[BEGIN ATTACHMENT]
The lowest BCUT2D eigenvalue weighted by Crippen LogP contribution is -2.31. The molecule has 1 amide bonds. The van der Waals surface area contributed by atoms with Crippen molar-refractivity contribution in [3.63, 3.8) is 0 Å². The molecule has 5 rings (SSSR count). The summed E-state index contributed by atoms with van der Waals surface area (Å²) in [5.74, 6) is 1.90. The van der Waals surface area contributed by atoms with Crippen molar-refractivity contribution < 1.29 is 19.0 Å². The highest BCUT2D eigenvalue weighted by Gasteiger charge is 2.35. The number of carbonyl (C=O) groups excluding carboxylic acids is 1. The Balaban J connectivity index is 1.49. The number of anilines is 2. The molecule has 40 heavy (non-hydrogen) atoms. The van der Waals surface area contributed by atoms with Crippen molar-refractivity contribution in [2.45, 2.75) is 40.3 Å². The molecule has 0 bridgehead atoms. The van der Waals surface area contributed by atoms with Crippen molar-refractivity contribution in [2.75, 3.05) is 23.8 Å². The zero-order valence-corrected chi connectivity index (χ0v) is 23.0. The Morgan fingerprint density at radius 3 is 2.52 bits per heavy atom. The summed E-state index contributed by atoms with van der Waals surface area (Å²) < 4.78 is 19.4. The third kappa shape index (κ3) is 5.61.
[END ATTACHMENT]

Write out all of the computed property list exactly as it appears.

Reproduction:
The lowest BCUT2D eigenvalue weighted by Crippen LogP contribution is -2.31. The molecule has 1 amide bonds. The van der Waals surface area contributed by atoms with Crippen molar-refractivity contribution in [3.63, 3.8) is 0 Å². The molecule has 5 rings (SSSR count). The summed E-state index contributed by atoms with van der Waals surface area (Å²) in [5.74, 6) is 1.90. The van der Waals surface area contributed by atoms with Crippen molar-refractivity contribution < 1.29 is 19.0 Å². The highest BCUT2D eigenvalue weighted by Gasteiger charge is 2.35. The number of carbonyl (C=O) groups excluding carboxylic acids is 1. The Balaban J connectivity index is 1.49. The number of anilines is 2. The molecule has 40 heavy (non-hydrogen) atoms. The van der Waals surface area contributed by atoms with Crippen molar-refractivity contribution in [2.45, 2.75) is 40.3 Å². The molecule has 0 bridgehead atoms. The van der Waals surface area contributed by atoms with Crippen molar-refractivity contribution in [2.75, 3.05) is 23.8 Å². The zero-order valence-corrected chi connectivity index (χ0v) is 23.0. The Morgan fingerprint density at radius 3 is 2.52 bits per heavy atom. The summed E-state index contributed by atoms with van der Waals surface area (Å²) < 4.78 is 19.4. The third kappa shape index (κ3) is 5.61.